3D printing gets us closer to the sweet spot
With the high costs and limitations of 3D printing today, why should we expect it to affect traditional manufacturing?
The answer: rising labor costs, rising fuel costs and sharp progress in 3D printing.
We've put together this animated graphic to show the trend.
Rising labor costs
Since the 80s, China has been a manufacturing powerhouse for the world because of more open foreign policies, strong infrastructure and low labor costs. Now, with a maturing economy and a more educated workforce, labor costs will continue to rise, and our exchange rate against the yuan will continue to weaken.
While we have turned to other developing countries with manufacturing capabilities, the population in these countries is significantly smaller so it will be more difficult for them to sustain a significant level of low-cost manufacturing as long as China has.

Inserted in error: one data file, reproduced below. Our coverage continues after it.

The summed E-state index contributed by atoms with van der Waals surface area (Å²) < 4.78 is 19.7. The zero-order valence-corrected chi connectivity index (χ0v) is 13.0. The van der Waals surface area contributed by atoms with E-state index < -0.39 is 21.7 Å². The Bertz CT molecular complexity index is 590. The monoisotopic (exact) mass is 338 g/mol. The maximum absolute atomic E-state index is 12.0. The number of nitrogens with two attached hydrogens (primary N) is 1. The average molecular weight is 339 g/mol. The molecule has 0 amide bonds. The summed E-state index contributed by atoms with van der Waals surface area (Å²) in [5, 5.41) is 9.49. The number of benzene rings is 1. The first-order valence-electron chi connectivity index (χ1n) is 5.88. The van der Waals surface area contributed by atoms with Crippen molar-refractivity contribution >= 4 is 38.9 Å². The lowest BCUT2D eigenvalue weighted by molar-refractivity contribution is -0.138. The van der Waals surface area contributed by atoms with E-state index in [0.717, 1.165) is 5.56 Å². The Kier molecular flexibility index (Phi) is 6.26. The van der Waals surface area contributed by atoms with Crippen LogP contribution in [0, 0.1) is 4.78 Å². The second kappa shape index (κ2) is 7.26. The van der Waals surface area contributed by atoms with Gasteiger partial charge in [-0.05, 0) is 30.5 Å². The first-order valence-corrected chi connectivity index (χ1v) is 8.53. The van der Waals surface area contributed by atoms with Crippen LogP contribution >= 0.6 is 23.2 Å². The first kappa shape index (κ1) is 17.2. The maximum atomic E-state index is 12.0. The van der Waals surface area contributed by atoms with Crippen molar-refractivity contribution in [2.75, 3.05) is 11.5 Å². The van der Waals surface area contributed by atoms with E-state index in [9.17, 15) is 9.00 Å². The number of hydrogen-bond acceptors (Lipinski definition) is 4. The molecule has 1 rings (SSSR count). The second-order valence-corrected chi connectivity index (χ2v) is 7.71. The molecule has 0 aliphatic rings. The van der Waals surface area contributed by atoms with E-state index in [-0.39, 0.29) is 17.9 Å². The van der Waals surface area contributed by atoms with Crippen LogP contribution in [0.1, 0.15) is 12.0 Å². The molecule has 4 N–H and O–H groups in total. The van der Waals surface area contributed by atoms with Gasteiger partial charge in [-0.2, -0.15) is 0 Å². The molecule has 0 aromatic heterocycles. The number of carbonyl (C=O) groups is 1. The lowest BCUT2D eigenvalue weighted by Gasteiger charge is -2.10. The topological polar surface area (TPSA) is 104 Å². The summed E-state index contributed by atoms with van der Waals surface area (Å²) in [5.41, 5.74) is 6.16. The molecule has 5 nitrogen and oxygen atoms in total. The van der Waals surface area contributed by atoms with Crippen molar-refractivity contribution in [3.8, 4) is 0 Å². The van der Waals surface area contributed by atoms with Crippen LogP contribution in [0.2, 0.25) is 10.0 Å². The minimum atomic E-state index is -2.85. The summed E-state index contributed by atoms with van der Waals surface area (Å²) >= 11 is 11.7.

Rising fuel costs
Another modern truth is rising fuel and thus shipping costs. Until we come up with a viable alternative energy source, this trend will naturally result in a shift from long-distance to more local manufacturing.
What to expect with 3D printing
With investment and technological innovation as well as expiring patents in early 2014, exciting times are ahead as 3D will become more widespread and cost-efficient. Within a couple of years, the entire ecosystem will expand and improve tremendously, from hardware to materials to software. We cannot wait.